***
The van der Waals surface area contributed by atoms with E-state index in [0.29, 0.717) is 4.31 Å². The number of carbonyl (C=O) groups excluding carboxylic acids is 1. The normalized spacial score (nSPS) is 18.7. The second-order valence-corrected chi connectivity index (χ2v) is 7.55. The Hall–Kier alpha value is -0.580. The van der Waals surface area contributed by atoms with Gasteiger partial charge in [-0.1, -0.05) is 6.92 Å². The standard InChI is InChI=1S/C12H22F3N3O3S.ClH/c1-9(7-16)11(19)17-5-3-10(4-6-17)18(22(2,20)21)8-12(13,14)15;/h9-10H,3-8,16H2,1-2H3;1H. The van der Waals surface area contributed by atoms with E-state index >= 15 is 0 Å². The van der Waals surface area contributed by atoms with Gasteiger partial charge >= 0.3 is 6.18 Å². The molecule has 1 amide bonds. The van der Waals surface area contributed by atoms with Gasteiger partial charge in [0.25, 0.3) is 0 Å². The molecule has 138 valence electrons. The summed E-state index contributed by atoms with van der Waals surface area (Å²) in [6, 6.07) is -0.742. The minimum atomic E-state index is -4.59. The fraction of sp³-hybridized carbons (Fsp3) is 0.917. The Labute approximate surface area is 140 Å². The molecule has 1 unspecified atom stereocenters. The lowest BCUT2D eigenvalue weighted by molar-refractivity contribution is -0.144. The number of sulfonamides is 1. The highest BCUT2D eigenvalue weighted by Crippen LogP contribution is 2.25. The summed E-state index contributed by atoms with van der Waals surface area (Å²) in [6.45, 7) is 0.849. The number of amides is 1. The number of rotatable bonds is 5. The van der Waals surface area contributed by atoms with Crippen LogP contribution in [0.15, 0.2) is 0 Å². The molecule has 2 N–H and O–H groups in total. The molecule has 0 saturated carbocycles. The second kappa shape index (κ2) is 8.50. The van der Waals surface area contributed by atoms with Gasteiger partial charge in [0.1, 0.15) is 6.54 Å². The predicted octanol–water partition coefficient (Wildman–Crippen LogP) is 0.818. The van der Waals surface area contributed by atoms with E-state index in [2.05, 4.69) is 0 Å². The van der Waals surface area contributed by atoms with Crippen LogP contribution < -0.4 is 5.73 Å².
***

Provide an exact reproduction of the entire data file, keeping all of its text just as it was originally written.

The van der Waals surface area contributed by atoms with E-state index in [0.29, 0.717) is 4.31 Å². The number of carbonyl (C=O) groups excluding carboxylic acids is 1. The normalized spacial score (nSPS) is 18.7. The second-order valence-corrected chi connectivity index (χ2v) is 7.55. The Hall–Kier alpha value is -0.580. The van der Waals surface area contributed by atoms with Gasteiger partial charge in [-0.1, -0.05) is 6.92 Å². The standard InChI is InChI=1S/C12H22F3N3O3S.ClH/c1-9(7-16)11(19)17-5-3-10(4-6-17)18(22(2,20)21)8-12(13,14)15;/h9-10H,3-8,16H2,1-2H3;1H. The van der Waals surface area contributed by atoms with E-state index >= 15 is 0 Å². The van der Waals surface area contributed by atoms with Gasteiger partial charge >= 0.3 is 6.18 Å². The molecule has 1 amide bonds. The van der Waals surface area contributed by atoms with Gasteiger partial charge in [0.25, 0.3) is 0 Å². The molecule has 138 valence electrons. The summed E-state index contributed by atoms with van der Waals surface area (Å²) in [6, 6.07) is -0.742. The minimum atomic E-state index is -4.59. The fraction of sp³-hybridized carbons (Fsp3) is 0.917. The Labute approximate surface area is 140 Å². The molecule has 1 unspecified atom stereocenters. The lowest BCUT2D eigenvalue weighted by molar-refractivity contribution is -0.144. The number of sulfonamides is 1. The highest BCUT2D eigenvalue weighted by Crippen LogP contribution is 2.25. The summed E-state index contributed by atoms with van der Waals surface area (Å²) in [6.45, 7) is 0.849. The number of amides is 1. The number of rotatable bonds is 5. The van der Waals surface area contributed by atoms with Crippen LogP contribution in [0.15, 0.2) is 0 Å². The molecule has 2 N–H and O–H groups in total. The molecule has 0 saturated carbocycles. The second kappa shape index (κ2) is 8.50. The van der Waals surface area contributed by atoms with Gasteiger partial charge in [0.1, 0.15) is 6.54 Å². The predicted octanol–water partition coefficient (Wildman–Crippen LogP) is 0.818. The van der Waals surface area contributed by atoms with E-state index in [2.05, 4.69) is 0 Å². The van der Waals surface area contributed by atoms with Crippen LogP contribution < -0.4 is 5.73 Å².